(Reuters) – U.S. aerospace companies are seeking permission to sell airliner parts to Iran for the first time in three decades, in a key test of the temporary relief on sanctions given under talks to curtail Iran’s nuclear activities.
At least two leading manufacturers, Boeing and engine maker General Electric (GE), have applied for export licenses in a six-month window agreed by Iran and six world powers in November, industry officials and other sources familiar with the matter said.
If approved, the sales would be the first acknowledged dealings between U.S. aerospace companies and Iran since the 1979 U.S. hostage crisis led to sanctions that were later broadened during the dispute over Iran’s nuclear activities.
A GE spokesman said his company had been asking since 2004 for permission to provide parts and maintenance for engines for safety reasons, without profiting from the scheme. GE, the world’s largest maker of jet engines by sales, refiled its request after the sanctions relief came into force, he added.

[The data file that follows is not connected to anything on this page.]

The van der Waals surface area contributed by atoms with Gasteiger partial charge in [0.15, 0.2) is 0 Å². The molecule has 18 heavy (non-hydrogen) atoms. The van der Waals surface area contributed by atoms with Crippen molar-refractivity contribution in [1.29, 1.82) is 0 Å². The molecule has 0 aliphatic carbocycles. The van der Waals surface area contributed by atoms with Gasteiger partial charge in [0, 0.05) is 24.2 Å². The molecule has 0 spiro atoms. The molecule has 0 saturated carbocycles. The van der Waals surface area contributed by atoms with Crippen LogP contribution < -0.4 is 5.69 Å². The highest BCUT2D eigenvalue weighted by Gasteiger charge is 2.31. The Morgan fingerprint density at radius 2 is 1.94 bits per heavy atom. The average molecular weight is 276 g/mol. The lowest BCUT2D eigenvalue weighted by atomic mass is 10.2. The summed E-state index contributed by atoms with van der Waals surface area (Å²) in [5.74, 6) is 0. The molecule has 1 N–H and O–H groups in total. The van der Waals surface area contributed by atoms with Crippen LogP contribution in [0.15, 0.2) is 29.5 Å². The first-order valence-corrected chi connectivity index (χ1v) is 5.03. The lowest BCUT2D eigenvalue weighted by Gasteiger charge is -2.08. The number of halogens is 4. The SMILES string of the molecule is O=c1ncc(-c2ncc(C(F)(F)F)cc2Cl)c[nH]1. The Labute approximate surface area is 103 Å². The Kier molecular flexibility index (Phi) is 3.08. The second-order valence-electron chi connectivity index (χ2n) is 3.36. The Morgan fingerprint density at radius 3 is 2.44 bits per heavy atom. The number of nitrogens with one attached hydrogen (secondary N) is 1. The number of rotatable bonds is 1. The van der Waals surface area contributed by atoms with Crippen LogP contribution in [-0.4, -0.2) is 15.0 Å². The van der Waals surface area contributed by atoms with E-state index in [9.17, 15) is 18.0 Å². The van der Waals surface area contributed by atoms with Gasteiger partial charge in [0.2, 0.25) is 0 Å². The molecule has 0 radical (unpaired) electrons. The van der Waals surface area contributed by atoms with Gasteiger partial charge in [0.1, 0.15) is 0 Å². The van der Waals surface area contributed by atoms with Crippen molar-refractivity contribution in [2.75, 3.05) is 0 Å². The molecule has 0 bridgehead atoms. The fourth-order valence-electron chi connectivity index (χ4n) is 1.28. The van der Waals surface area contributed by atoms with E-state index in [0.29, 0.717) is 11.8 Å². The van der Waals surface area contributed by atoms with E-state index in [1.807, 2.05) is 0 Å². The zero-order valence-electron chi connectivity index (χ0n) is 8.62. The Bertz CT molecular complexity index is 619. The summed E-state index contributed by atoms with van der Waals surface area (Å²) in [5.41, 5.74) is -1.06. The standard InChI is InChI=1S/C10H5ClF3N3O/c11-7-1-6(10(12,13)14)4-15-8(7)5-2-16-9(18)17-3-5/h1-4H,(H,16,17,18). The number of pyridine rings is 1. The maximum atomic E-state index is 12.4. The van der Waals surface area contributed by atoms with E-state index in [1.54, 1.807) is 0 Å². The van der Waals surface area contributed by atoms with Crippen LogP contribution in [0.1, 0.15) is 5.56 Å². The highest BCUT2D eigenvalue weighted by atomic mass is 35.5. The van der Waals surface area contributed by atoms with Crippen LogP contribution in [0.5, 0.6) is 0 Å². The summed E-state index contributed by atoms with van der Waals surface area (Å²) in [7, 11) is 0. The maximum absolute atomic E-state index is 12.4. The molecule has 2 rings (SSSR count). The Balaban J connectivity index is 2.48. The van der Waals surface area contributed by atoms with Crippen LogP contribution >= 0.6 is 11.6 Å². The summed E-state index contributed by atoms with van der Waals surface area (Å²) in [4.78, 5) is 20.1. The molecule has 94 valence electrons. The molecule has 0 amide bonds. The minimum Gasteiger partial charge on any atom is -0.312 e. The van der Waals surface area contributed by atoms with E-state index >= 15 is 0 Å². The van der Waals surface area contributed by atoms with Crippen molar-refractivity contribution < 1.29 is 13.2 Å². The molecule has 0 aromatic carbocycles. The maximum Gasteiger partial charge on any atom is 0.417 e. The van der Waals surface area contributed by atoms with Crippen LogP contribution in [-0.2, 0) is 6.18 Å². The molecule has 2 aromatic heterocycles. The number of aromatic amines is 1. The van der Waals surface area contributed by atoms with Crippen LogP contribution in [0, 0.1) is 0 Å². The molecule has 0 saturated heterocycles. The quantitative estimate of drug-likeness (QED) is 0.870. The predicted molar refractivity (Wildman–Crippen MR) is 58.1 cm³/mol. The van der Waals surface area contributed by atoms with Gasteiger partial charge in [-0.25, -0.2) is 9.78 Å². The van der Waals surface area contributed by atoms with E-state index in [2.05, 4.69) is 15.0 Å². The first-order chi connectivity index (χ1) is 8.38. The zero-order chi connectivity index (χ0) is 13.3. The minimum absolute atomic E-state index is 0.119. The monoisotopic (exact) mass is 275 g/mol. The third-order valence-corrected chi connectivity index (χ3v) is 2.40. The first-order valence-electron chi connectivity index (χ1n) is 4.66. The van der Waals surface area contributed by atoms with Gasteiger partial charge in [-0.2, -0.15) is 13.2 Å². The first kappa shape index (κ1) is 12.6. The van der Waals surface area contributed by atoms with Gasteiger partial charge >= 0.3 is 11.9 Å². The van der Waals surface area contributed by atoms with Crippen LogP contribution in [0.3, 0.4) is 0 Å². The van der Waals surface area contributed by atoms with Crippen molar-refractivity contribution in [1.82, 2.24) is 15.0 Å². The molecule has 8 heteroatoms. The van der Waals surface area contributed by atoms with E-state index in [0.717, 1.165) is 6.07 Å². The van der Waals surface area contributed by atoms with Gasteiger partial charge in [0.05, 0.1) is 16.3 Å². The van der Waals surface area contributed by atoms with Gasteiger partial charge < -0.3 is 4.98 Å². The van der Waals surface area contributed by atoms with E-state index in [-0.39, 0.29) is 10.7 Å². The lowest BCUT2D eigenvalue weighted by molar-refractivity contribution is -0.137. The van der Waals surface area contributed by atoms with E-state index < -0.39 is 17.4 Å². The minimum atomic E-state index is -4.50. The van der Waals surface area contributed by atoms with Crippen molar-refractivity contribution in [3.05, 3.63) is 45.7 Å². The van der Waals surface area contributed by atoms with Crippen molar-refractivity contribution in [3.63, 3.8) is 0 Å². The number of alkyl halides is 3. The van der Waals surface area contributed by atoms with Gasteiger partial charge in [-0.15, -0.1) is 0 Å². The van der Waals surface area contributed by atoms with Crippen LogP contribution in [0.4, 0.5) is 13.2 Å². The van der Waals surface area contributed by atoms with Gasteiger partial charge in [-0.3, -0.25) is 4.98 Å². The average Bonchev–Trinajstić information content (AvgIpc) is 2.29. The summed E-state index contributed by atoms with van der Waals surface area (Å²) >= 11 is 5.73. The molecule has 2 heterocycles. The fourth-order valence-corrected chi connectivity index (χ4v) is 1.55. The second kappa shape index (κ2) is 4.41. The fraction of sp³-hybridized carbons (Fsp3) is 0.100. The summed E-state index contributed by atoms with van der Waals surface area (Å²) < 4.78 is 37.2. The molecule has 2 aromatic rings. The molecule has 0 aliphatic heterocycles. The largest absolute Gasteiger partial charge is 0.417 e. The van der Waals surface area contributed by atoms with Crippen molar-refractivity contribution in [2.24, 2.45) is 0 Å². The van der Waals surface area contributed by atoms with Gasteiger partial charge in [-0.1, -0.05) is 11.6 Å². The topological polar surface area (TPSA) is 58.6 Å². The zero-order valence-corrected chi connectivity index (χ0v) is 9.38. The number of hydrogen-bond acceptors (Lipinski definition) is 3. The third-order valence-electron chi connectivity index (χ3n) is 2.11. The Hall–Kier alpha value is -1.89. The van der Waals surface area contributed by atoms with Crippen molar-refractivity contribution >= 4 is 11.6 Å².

“We don’t want to make a penny on it. It’s entirely for flight safety,” Rick Kennedy said, adding that GE would donate any proceeds to charity.
A source familiar with the matter said that Boeing, the world’s biggest manufacturer of passenger jets, had also filed a request for permission to export parts to Iran.
Joel Johnson, an analyst with Virginia-based Teal Group, said that U.S. officials viewed the sale of spare aircraft parts as a powerful carrot for Iran, which for decades has relied on parts obtained on the black market or copied locally.
He said the move could also help American companies to put themselves in a position to benefit if a broader softening of sanctions is agreed.
“It allows some U.S. companies to get a foot in the door and restore relations that they have not had for over 20 years,” Johnson said.
A senior Iranian official told Reuters in November that Iran could require between 250 and 400 jets if and when sanctions are lifted completely.
Full article: Exclusive: Testing detente, U.S. firms move to sell jet parts to Iran (Reuters)